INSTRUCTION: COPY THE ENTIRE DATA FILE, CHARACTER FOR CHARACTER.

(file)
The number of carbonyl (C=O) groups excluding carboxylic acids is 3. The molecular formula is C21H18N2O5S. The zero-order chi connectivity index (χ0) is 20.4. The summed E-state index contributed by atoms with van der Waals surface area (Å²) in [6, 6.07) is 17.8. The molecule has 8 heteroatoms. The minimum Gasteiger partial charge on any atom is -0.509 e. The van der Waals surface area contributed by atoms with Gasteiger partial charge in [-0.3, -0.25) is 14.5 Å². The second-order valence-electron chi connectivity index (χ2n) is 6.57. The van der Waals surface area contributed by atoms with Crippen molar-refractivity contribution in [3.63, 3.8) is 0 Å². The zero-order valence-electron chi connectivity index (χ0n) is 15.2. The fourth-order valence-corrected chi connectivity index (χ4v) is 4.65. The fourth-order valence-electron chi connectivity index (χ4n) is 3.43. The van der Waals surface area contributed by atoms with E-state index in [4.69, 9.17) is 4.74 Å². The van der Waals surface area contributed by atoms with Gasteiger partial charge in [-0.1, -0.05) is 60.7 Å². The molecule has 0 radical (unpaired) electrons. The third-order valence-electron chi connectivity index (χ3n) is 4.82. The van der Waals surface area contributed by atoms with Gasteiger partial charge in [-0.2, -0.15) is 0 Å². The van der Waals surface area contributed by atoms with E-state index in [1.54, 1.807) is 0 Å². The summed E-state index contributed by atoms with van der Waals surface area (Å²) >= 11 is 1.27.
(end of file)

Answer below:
The number of carbonyl (C=O) groups excluding carboxylic acids is 3. The molecular formula is C21H18N2O5S. The zero-order chi connectivity index (χ0) is 20.4. The summed E-state index contributed by atoms with van der Waals surface area (Å²) in [6, 6.07) is 17.8. The molecule has 8 heteroatoms. The minimum Gasteiger partial charge on any atom is -0.509 e. The van der Waals surface area contributed by atoms with Gasteiger partial charge in [-0.3, -0.25) is 14.5 Å². The second-order valence-electron chi connectivity index (χ2n) is 6.57. The van der Waals surface area contributed by atoms with Crippen molar-refractivity contribution in [3.63, 3.8) is 0 Å². The zero-order valence-electron chi connectivity index (χ0n) is 15.2. The fourth-order valence-corrected chi connectivity index (χ4v) is 4.65. The fourth-order valence-electron chi connectivity index (χ4n) is 3.43. The van der Waals surface area contributed by atoms with E-state index in [4.69, 9.17) is 4.74 Å². The van der Waals surface area contributed by atoms with Gasteiger partial charge in [-0.1, -0.05) is 60.7 Å². The molecule has 0 radical (unpaired) electrons. The third-order valence-electron chi connectivity index (χ3n) is 4.82. The van der Waals surface area contributed by atoms with Gasteiger partial charge in [-0.2, -0.15) is 0 Å². The van der Waals surface area contributed by atoms with E-state index in [1.54, 1.807) is 0 Å². The summed E-state index contributed by atoms with van der Waals surface area (Å²) >= 11 is 1.27.